Yes, a real getaway!  And here’s your   To Do List:

♥  a time to laugh

Photo by John Nyberg♥  a time to build up

♥  a time to dance

♥  a time to embrace

♥  a time to love

Frustration Fatigue

What about it? Have you ever been frustrated with your spouse about a particular issue that just keeps coming up over and over? Have you had prolonged periods of dialogue (arguing) that end with you telling yourself,

“That’s it! I’ve had it. I am so done talking about this. I’ll not say another word. It’s no use. Nothing’s going to change. Just forget about it.”

You vow that’s the last time you’ll bring it up because it’s futile. You resolve to yourself that you just don’t care.

“That’s it! I just don’t care.”

An apathetic spirit becomes your “safe place”. You tell yourself you don’t care and at least for a while, your feelings are dulled. If you don’t care, there is nothing to be anxious about, nothing to work through. Nothing to frustrate you again…..

The “apathy coping mechanism” is a strategy employed by many faced with relational impasses. We use it to shield ourselves from the hurt of dealing with a nagging problem with our spouse. It’s similar to putting medication on an open wound to numb the pain, but ignoring the cause of the wound. We self-medicate with apathy to avoid the underlying issues that are causing the pain.

So how do we deal with a nagging issue that just seems impossible to resolve?

Here are several steps you can take to begin the journey to resolution:

  1. Pray – Understand that an ongoing problem decreases the closeness you experience as a couple. Separation is a spiritual issue. You need to take the matter to God in prayer. Ask for wisdom and understanding. Ask for His direction.
  2. Commit – Renew your commitment to your relationship. Confirm in your heart there is no issue so big that it should divide you as a couple. Commit to work on restoring your relationship. Commit daily to not let an issue be divisive and destroy closeness with your spouse.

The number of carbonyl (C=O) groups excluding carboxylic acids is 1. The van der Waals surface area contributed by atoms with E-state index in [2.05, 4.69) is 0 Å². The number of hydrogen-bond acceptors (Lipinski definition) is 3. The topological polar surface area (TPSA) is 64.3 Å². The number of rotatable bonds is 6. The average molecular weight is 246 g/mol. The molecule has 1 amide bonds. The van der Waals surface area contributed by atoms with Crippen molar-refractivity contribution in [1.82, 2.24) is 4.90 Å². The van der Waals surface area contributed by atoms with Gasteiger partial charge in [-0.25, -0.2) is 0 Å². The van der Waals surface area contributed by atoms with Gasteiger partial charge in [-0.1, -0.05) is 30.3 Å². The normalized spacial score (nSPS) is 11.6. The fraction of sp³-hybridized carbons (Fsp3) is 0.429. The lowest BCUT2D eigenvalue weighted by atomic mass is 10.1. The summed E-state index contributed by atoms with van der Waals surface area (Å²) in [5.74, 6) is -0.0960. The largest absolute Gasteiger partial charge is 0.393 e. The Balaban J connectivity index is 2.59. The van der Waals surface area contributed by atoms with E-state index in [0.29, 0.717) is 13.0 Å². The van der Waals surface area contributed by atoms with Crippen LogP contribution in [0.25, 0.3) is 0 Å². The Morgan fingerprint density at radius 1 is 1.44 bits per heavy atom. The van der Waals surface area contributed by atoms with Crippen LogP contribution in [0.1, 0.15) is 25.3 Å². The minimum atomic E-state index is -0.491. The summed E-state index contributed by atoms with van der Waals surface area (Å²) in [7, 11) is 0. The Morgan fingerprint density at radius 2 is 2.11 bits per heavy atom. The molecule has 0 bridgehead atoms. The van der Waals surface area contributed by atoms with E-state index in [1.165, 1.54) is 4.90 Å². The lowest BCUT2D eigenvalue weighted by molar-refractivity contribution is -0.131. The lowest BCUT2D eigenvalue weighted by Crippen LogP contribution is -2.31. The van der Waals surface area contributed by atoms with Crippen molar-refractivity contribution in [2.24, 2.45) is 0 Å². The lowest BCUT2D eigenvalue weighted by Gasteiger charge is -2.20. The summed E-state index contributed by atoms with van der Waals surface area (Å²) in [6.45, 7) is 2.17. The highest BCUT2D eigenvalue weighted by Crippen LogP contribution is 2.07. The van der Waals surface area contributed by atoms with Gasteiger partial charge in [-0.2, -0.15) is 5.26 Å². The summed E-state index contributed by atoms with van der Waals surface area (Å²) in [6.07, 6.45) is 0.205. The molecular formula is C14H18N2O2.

3. Examine – In your time of prayer, ask God to open your heart to introspection. Ask Him to show you if there is something in you that needs to be revealed. Are you the one that needs to change?
  4. Ask – Ask for uninterrupted time to communicate with your spouse. Confirm your love for your spouse. Share your desire to restore your relationship to wholeness and to work though the issue so that there is nothing between you. Pray together, asking God to bless your efforts. Then work together to find a selfless resolution. Be open to compromise, creative alternatives, and to confessing your own culpability. Allow a generous amount of time to work through to a mutually acceptable solution, which may take weeks, months, or longer. Be patient with each other. It takes time to resolve a complex issue.

Set your mind to not let frustration fatigue divide your relationship. Earnestly work at issues that keep you from closeness….         So that your joy may be complete.

That Really Bugs Me!

Do some of the things your spouse does really bug you?  You know those little habits that are so annoying.  For the most part, you have probably developed a coping mechanism that keeps things on an even keel.  Well, most of the time things stay on an even keel.  But in reality, you are just coping.  You are burying it.  You keep yourself from saying anything because you just don’t want to have another argument over a simple little thing.  Why bring it up again and make a mess out of things.  It’s easier to ignore it and forget it.

It certainly can be handled by using the “ignore it” method.  Is that really the best way to deal with it though?  Remember, when you “bury” things, even little things, it creates an unspoken barrier between you and your spouse.  It may even be a little barrier, but nevertheless a barrier.  These small unspoken issues can dampen the spark in your relationship.  You need to be on guard and not allow the little things to grow into big things.

Let’s look at an example like the classic clothes on the floor.  To be sure, he’s gotten better over the years but for some reason he still can’t seem to remember where the clothes hamper is.  Home from work, he goes in to change and sure enough, he leaves his clothes strewn on the floor again.  So, what do you do?  If you pick them up  —  again  —  and say nothing, what will change?  If you bring it up, you feel like you’re just nagging, again.